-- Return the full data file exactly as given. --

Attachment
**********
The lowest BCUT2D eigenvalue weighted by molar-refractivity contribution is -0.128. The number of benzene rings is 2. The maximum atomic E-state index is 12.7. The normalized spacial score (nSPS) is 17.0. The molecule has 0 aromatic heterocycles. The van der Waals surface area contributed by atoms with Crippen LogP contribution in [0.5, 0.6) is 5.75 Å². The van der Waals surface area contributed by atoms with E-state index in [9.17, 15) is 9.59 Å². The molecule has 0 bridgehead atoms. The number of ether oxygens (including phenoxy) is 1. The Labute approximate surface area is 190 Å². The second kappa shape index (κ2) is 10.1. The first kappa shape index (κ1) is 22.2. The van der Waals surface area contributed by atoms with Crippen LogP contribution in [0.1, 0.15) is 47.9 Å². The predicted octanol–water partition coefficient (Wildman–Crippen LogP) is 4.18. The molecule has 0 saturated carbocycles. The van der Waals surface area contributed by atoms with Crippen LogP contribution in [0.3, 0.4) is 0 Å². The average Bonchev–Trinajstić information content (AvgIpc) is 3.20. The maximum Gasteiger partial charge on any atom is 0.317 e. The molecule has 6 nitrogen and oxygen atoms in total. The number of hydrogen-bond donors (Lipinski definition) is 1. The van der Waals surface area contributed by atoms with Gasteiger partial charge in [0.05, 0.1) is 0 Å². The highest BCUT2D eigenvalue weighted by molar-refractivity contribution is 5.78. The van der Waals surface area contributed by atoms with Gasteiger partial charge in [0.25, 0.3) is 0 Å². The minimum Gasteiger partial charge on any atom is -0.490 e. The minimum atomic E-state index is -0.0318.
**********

The lowest BCUT2D eigenvalue weighted by molar-refractivity contribution is -0.128. The number of benzene rings is 2. The maximum atomic E-state index is 12.7. The normalized spacial score (nSPS) is 17.0. The molecule has 0 aromatic heterocycles. The van der Waals surface area contributed by atoms with Crippen LogP contribution in [0.5, 0.6) is 5.75 Å². The van der Waals surface area contributed by atoms with E-state index in [9.17, 15) is 9.59 Å². The molecule has 0 bridgehead atoms. The number of ether oxygens (including phenoxy) is 1. The Labute approximate surface area is 190 Å². The second kappa shape index (κ2) is 10.1. The first kappa shape index (κ1) is 22.2. The van der Waals surface area contributed by atoms with Crippen LogP contribution in [0.1, 0.15) is 47.9 Å². The predicted octanol–water partition coefficient (Wildman–Crippen LogP) is 4.18. The molecule has 0 saturated carbocycles. The van der Waals surface area contributed by atoms with Crippen LogP contribution in [0.3, 0.4) is 0 Å². The average Bonchev–Trinajstić information content (AvgIpc) is 3.20. The maximum Gasteiger partial charge on any atom is 0.317 e. The molecule has 6 nitrogen and oxygen atoms in total. The number of hydrogen-bond donors (Lipinski definition) is 1. The van der Waals surface area contributed by atoms with Gasteiger partial charge in [0.05, 0.1) is 0 Å². The highest BCUT2D eigenvalue weighted by molar-refractivity contribution is 5.78. The van der Waals surface area contributed by atoms with Gasteiger partial charge in [0.25, 0.3) is 0 Å². The minimum Gasteiger partial charge on any atom is -0.490 e. The minimum atomic E-state index is -0.0318.